Trespassing

It sounds like a contradiction, but there are a few rules about outdoor adventures. You can’t always just set off on any old trail you run across in the woods. You will save yourself some embarrassment and possibly a visit to the local jail, if you just keep track of marked boundary lines and don’t mess around on someone else’s property.

Here are some basic things to keep in mind when you’re out in the wilderness hunting for mayapples (or Bigfoot).

Always take a map. Even if you’ve been in the area you’re headed for before, take one anyway. Whether it’s a large topographic series, or one of Tim Ernst’s little books listing all the hiking trails in NW Arkansas, know where you’re going and plan a route in and out before you lace up your boots.

If you come across a tree, a rock, a fence post, or a sign painted with purple paint, turn around and go the other direction. Trespassing of the criminal variety is defined as a person intentionally entering someone’s private property without permission. There are different levels of penalty for trespassing that depend on how far on the property you were, for how long, and other extenuating circumstances. There are also some ways to defend yourself that are listed in the law, which we’ll discuss later. The best plan is to avoid trespassing, and those paint splotches are intended to make sure that you know you’ve wandered onto someone’s property.

In addition to the purple paint, just crossing over a fence (no matter how old or decrepit it is) or an obvious property line marker can set you up for a criminal trespass charge. Any kind of trespassing is considered a “Class C” crime and is punishable with up to 30 days in jail. On top of the jail time, a fine can be attached by the court. However, if you ignore signs and posted notices, you could be bumped up to a “Class B” crime, punishable with up to 90 days in jail and a $1000 fine.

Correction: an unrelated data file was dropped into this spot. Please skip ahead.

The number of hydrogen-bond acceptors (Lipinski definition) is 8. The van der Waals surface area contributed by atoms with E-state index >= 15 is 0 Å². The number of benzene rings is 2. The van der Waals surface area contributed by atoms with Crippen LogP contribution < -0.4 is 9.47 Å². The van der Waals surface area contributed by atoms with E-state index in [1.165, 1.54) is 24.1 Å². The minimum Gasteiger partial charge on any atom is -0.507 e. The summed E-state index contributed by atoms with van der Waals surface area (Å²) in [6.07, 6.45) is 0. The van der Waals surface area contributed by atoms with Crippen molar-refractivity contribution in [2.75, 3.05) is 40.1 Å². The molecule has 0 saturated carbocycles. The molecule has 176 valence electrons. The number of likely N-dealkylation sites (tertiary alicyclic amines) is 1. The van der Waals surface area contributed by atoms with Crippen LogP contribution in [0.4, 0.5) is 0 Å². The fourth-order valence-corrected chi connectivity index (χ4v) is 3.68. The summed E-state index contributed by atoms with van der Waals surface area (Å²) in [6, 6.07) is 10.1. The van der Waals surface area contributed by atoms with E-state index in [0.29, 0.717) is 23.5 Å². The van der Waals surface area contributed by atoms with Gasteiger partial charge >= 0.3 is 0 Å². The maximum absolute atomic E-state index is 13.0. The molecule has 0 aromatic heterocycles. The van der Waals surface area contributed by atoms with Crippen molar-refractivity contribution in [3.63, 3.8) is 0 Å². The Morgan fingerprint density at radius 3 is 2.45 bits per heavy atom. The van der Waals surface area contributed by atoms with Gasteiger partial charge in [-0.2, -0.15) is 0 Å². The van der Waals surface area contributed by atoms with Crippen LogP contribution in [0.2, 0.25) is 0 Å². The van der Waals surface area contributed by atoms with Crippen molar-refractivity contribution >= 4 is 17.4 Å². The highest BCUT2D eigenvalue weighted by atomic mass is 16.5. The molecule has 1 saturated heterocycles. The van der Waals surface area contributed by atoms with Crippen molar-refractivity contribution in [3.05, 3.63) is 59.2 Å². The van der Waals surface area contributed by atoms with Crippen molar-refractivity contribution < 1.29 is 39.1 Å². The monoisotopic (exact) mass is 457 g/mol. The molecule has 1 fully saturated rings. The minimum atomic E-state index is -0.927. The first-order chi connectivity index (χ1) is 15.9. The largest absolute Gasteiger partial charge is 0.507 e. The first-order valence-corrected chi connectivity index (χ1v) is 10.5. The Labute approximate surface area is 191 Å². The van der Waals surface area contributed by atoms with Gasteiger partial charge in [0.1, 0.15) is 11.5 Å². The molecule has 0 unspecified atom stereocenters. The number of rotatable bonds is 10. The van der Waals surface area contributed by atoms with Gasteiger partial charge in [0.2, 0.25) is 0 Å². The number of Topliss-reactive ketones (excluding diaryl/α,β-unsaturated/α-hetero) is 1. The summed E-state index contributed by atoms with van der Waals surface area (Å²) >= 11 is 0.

As we mentioned, there are some defenses written into the law:

  1. You were the guest of the owner of the property and the owner gave you permission to be there. (This can apply to using another person’s hunting lease, fishing off someone’s private dock, etc…)
  2. The property is actually public land or private land that is open for public use.
  3. You are on the property for legitimate businesses purposes or to protect public health and safety. (Think realtors, or inspectors from the health department or the water meter monitor.)
  4. You ended up on the private property accidentally and were not aware that you were in violation of criminal trespassing laws.

Knowing where you are headed before you set out will greatly reduce the chances that you could find yourself in a sticky legal situation. Keep an eye out for fences, signs, or just indication that the property you’re crossing belongs to someone, and when in doubt, turn about.

One Comment

  1. […] you’re on the search for caves, one way to find them is to ask other cavers and poke around. Trespassing is an issue, since most caves are on private property. A lot of cave owners don’t permit […]

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